It’s been said that art is good for the soul. Ask some of the ladies at the Enoch Callaway Cancer Clinic at West Georgia Health, and they would tend to agree.
For two hours each week, the women let their guards down, pick their paint brushes up, and let their creative juices flow. Or tears, if they’re having a particularly hard week. All the women have cancer… and all of them are survivors.
“You know your not in it alone,” said Sheila Hornsby, a six-year cancer survivor. “Family doesn’t always know what you’re going through. It [the class] is therapy. Sometimes information the doctors don’t give us, we find out here.”
As Sheila and the other ladies put it, they’re part of a sisterhood. The common bond being cancer and art.
Fran Griffin was diagnosed with cancer in November, and said it was a devastating time in her life. She started coming to art classes in March. She said it was the first time she had ever picked up a paint brush. Now, she can’t put it down.
“I’ve been coming here three months, and I’ve only missed one class,” she said. “Everyone is very supportive. We share everything. It’s been wonderful therapy for me.”
Fellow cancer survivor, Nadine Ryan agreed. “Some days, you don’t feel like getting out of bed,” she said. “But when it’s class day, you want to take a bath and go to class! It’s a blessing that the hospital provides this. These are my friends,” she added. “They encourage me to keep going. They love me.”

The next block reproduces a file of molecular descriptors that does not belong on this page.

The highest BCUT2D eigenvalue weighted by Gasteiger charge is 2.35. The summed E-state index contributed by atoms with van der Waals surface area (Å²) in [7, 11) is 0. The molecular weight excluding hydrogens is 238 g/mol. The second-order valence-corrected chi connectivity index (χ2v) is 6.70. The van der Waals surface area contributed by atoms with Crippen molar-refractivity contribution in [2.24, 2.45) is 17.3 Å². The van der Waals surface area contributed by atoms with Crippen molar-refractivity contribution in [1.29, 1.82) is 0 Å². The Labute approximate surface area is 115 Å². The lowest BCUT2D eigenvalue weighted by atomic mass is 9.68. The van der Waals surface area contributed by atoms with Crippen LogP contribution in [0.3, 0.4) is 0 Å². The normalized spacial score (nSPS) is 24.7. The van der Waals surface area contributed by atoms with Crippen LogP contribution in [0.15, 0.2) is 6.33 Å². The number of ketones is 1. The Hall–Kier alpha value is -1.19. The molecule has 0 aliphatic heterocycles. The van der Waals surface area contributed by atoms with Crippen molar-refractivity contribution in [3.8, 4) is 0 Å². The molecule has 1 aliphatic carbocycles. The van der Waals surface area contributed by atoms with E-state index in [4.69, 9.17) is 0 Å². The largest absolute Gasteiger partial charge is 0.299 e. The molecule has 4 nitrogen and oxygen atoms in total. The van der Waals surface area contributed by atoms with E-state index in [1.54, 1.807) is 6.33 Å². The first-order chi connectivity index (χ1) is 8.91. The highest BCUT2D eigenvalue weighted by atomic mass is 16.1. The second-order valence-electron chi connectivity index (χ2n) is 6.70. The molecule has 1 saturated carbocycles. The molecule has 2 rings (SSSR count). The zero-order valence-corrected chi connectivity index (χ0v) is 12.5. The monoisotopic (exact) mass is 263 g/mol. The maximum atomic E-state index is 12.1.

That sense of belonging and healing is the ultimate goal for the art therapy program. Mary Ann Hodnett is the Secretary for Oncology Services at the Enoch Callaway Cancer Clinic and a volunteer in the art class. She is also a three-year breast cancer survivor.
“It gives them a safe place to come where they don’t feel different,” she said. “They can talk to people going through similar symptoms and issues. They can come and not be judged …. they don’t have to explain themselves.”
Hodnett said the lead artist and all the supplies are donated. The cancer survivors and their caregivers work on paintings, create greeting cards, paint and decorate wooden ribbons, life-sized torsos made with gauze and starch, flower pots, and more. Hodnett said some of the survivors suffer from neuropathy in their hands, so they don’t do anything tedious and usually finish projects within a day. Sometimes the survivors take their art home, sometimes it’s put on display around the county at various events.
“It [the class] makes us feel better when we go home,” said Nadine. “It’s relaxing and it makes us feel special.”
Nadine said she plans on coming to the art therapy classes as long as they’re available, not just to paint, but to fellowship with her “sisters.”
The Enoch Callaway Cancer Clinic Art Therapy class is open to all cancer patients and their caregivers: men, women, and children, and is free of charge. For more information on the classes, call Mary Ann Hodnett at 706-812-2191 or email her at email@example.com. You can also look on their Facebook page.